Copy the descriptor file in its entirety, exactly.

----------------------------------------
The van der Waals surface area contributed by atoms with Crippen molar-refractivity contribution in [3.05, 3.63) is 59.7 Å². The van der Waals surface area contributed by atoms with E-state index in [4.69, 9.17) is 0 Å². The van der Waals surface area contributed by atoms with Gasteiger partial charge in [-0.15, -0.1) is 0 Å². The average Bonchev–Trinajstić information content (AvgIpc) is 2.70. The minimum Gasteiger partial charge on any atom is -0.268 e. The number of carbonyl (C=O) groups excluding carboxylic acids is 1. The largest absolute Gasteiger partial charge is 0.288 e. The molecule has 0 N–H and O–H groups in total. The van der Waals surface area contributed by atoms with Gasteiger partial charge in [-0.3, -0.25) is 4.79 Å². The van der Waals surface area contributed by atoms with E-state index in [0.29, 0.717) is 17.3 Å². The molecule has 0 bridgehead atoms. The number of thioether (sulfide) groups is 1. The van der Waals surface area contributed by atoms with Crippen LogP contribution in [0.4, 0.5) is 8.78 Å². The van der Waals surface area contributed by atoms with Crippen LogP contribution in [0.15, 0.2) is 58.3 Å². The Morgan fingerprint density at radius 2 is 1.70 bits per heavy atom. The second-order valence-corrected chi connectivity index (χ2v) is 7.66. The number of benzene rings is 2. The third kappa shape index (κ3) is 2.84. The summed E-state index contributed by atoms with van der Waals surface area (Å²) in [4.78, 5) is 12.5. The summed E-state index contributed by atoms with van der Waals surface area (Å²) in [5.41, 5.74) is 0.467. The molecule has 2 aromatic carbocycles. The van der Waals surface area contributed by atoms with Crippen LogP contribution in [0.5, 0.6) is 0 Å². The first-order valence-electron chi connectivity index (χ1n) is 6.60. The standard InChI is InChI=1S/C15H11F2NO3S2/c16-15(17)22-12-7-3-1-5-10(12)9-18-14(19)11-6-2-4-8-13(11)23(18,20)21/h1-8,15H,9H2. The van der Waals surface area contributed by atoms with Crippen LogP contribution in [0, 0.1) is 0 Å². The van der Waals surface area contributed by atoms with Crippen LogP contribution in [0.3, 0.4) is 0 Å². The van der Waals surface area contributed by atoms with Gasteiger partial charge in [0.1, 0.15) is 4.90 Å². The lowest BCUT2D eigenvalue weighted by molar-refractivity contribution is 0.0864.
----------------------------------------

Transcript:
The van der Waals surface area contributed by atoms with Crippen molar-refractivity contribution in [3.05, 3.63) is 59.7 Å². The van der Waals surface area contributed by atoms with E-state index in [4.69, 9.17) is 0 Å². The van der Waals surface area contributed by atoms with Gasteiger partial charge in [-0.15, -0.1) is 0 Å². The average Bonchev–Trinajstić information content (AvgIpc) is 2.70. The minimum Gasteiger partial charge on any atom is -0.268 e. The number of carbonyl (C=O) groups excluding carboxylic acids is 1. The largest absolute Gasteiger partial charge is 0.288 e. The molecule has 0 N–H and O–H groups in total. The van der Waals surface area contributed by atoms with Gasteiger partial charge in [-0.3, -0.25) is 4.79 Å². The van der Waals surface area contributed by atoms with E-state index in [0.29, 0.717) is 17.3 Å². The molecule has 0 bridgehead atoms. The number of thioether (sulfide) groups is 1. The van der Waals surface area contributed by atoms with Crippen LogP contribution in [0.4, 0.5) is 8.78 Å². The van der Waals surface area contributed by atoms with Crippen LogP contribution in [0.15, 0.2) is 58.3 Å². The Morgan fingerprint density at radius 2 is 1.70 bits per heavy atom. The second-order valence-corrected chi connectivity index (χ2v) is 7.66. The number of benzene rings is 2. The third kappa shape index (κ3) is 2.84. The summed E-state index contributed by atoms with van der Waals surface area (Å²) in [4.78, 5) is 12.5. The summed E-state index contributed by atoms with van der Waals surface area (Å²) in [5.41, 5.74) is 0.467. The molecule has 2 aromatic carbocycles. The van der Waals surface area contributed by atoms with Crippen LogP contribution in [0.5, 0.6) is 0 Å². The first-order valence-electron chi connectivity index (χ1n) is 6.60. The standard InChI is InChI=1S/C15H11F2NO3S2/c16-15(17)22-12-7-3-1-5-10(12)9-18-14(19)11-6-2-4-8-13(11)23(18,20)21/h1-8,15H,9H2. The van der Waals surface area contributed by atoms with Crippen LogP contribution in [0, 0.1) is 0 Å². The van der Waals surface area contributed by atoms with Crippen LogP contribution in [0.3, 0.4) is 0 Å². The van der Waals surface area contributed by atoms with Gasteiger partial charge in [0.1, 0.15) is 4.90 Å². The lowest BCUT2D eigenvalue weighted by molar-refractivity contribution is 0.0864.